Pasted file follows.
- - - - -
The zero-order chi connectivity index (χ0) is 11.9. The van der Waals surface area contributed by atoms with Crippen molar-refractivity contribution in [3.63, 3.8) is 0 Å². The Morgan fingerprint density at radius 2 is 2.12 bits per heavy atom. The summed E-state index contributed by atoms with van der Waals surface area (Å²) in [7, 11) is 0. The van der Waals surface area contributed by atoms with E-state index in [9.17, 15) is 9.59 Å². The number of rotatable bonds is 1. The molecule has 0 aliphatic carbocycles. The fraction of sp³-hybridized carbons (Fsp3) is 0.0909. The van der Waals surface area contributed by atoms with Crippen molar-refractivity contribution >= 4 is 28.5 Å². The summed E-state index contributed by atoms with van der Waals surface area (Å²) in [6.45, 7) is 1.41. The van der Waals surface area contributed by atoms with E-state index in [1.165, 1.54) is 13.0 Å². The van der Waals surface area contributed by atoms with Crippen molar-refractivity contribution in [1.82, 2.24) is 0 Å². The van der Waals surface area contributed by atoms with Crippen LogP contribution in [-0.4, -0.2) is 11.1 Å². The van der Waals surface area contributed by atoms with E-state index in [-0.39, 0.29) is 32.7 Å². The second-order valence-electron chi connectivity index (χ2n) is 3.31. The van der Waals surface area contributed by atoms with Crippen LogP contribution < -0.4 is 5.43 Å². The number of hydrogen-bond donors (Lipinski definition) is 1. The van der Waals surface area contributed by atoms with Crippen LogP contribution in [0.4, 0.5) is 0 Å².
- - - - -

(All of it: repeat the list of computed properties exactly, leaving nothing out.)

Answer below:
The zero-order chi connectivity index (χ0) is 11.9. The van der Waals surface area contributed by atoms with Crippen molar-refractivity contribution in [3.63, 3.8) is 0 Å². The Morgan fingerprint density at radius 2 is 2.12 bits per heavy atom. The summed E-state index contributed by atoms with van der Waals surface area (Å²) in [7, 11) is 0. The van der Waals surface area contributed by atoms with E-state index in [9.17, 15) is 9.59 Å². The number of rotatable bonds is 1. The molecule has 0 aliphatic carbocycles. The fraction of sp³-hybridized carbons (Fsp3) is 0.0909. The van der Waals surface area contributed by atoms with Crippen molar-refractivity contribution >= 4 is 28.5 Å². The summed E-state index contributed by atoms with van der Waals surface area (Å²) in [6.45, 7) is 1.41. The van der Waals surface area contributed by atoms with E-state index in [1.165, 1.54) is 13.0 Å². The van der Waals surface area contributed by atoms with Crippen molar-refractivity contribution in [1.82, 2.24) is 0 Å². The van der Waals surface area contributed by atoms with Crippen LogP contribution in [-0.4, -0.2) is 11.1 Å². The van der Waals surface area contributed by atoms with E-state index in [-0.39, 0.29) is 32.7 Å². The second-order valence-electron chi connectivity index (χ2n) is 3.31. The van der Waals surface area contributed by atoms with Crippen LogP contribution < -0.4 is 5.43 Å². The number of hydrogen-bond donors (Lipinski definition) is 1. The van der Waals surface area contributed by atoms with Crippen LogP contribution in [0.4, 0.5) is 0 Å².